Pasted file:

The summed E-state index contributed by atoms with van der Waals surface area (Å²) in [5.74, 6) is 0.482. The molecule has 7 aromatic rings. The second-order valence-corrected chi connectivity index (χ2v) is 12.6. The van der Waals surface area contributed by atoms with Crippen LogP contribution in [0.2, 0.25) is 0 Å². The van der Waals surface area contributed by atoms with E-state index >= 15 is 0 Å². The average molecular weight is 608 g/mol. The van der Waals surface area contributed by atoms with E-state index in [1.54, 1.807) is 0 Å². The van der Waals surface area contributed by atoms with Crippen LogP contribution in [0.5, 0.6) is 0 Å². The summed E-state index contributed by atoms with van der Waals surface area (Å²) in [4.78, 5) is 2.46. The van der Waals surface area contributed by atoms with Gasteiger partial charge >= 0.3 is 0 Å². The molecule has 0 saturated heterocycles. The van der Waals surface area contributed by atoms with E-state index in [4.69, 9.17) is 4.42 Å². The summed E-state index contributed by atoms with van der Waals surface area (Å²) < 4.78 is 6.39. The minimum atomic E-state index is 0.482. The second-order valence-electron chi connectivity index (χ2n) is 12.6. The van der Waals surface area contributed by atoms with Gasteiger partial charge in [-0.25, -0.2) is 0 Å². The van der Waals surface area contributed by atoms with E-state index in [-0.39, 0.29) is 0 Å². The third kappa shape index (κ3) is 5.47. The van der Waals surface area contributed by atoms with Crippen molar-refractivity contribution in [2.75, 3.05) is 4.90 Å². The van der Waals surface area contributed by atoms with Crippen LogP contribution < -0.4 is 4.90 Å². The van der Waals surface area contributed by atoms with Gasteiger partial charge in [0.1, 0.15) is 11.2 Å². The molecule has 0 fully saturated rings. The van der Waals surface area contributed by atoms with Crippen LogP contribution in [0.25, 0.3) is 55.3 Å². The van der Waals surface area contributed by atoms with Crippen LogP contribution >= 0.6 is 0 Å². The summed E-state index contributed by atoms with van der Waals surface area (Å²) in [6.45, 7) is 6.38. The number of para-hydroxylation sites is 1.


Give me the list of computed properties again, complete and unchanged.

The summed E-state index contributed by atoms with van der Waals surface area (Å²) in [5.74, 6) is 0.482. The molecule has 7 aromatic rings. The second-order valence-corrected chi connectivity index (χ2v) is 12.6. The van der Waals surface area contributed by atoms with Crippen LogP contribution in [0.2, 0.25) is 0 Å². The van der Waals surface area contributed by atoms with E-state index >= 15 is 0 Å². The average molecular weight is 608 g/mol. The van der Waals surface area contributed by atoms with E-state index in [1.54, 1.807) is 0 Å². The van der Waals surface area contributed by atoms with Crippen LogP contribution in [0.5, 0.6) is 0 Å². The summed E-state index contributed by atoms with van der Waals surface area (Å²) in [4.78, 5) is 2.46. The van der Waals surface area contributed by atoms with Gasteiger partial charge >= 0.3 is 0 Å². The molecule has 0 saturated heterocycles. The van der Waals surface area contributed by atoms with E-state index in [4.69, 9.17) is 4.42 Å². The summed E-state index contributed by atoms with van der Waals surface area (Å²) < 4.78 is 6.39. The minimum atomic E-state index is 0.482. The second-order valence-electron chi connectivity index (χ2n) is 12.6. The van der Waals surface area contributed by atoms with Gasteiger partial charge in [-0.25, -0.2) is 0 Å². The van der Waals surface area contributed by atoms with E-state index in [-0.39, 0.29) is 0 Å². The third kappa shape index (κ3) is 5.47. The van der Waals surface area contributed by atoms with Crippen molar-refractivity contribution in [2.75, 3.05) is 4.90 Å². The van der Waals surface area contributed by atoms with Crippen LogP contribution < -0.4 is 4.90 Å². The van der Waals surface area contributed by atoms with Gasteiger partial charge in [0.1, 0.15) is 11.2 Å². The molecule has 0 fully saturated rings. The van der Waals surface area contributed by atoms with Crippen LogP contribution in [0.25, 0.3) is 55.3 Å². The van der Waals surface area contributed by atoms with Crippen LogP contribution >= 0.6 is 0 Å². The summed E-state index contributed by atoms with van der Waals surface area (Å²) in [6.45, 7) is 6.38. The number of para-hydroxylation sites is 1.